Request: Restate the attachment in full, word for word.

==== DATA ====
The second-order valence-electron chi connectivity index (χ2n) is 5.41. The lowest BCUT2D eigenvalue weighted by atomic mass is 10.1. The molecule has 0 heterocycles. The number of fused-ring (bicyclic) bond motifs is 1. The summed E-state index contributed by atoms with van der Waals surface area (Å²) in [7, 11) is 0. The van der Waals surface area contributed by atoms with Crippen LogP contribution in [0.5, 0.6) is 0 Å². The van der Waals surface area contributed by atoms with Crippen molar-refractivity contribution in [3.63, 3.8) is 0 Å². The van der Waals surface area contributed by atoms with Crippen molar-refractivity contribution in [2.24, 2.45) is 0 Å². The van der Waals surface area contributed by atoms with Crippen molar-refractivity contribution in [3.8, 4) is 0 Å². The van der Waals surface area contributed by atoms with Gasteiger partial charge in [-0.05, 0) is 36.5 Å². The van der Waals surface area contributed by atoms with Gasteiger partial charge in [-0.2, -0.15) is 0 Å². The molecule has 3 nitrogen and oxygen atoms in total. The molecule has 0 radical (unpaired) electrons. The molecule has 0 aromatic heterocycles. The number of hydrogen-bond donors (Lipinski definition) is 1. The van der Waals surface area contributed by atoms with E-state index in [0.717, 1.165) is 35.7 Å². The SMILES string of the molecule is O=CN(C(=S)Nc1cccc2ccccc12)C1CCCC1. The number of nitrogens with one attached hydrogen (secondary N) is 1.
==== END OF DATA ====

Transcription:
The second-order valence-electron chi connectivity index (χ2n) is 5.41. The lowest BCUT2D eigenvalue weighted by atomic mass is 10.1. The molecule has 0 heterocycles. The number of fused-ring (bicyclic) bond motifs is 1. The summed E-state index contributed by atoms with van der Waals surface area (Å²) in [7, 11) is 0. The van der Waals surface area contributed by atoms with Crippen LogP contribution in [0.5, 0.6) is 0 Å². The van der Waals surface area contributed by atoms with Crippen molar-refractivity contribution in [3.63, 3.8) is 0 Å². The van der Waals surface area contributed by atoms with Crippen molar-refractivity contribution in [2.24, 2.45) is 0 Å². The van der Waals surface area contributed by atoms with Crippen molar-refractivity contribution in [3.8, 4) is 0 Å². The van der Waals surface area contributed by atoms with Gasteiger partial charge in [-0.05, 0) is 36.5 Å². The van der Waals surface area contributed by atoms with Gasteiger partial charge in [-0.2, -0.15) is 0 Å². The molecule has 3 nitrogen and oxygen atoms in total. The molecule has 0 radical (unpaired) electrons. The molecule has 0 aromatic heterocycles. The number of hydrogen-bond donors (Lipinski definition) is 1. The van der Waals surface area contributed by atoms with E-state index in [0.717, 1.165) is 35.7 Å². The SMILES string of the molecule is O=CN(C(=S)Nc1cccc2ccccc12)C1CCCC1. The number of nitrogens with one attached hydrogen (secondary N) is 1.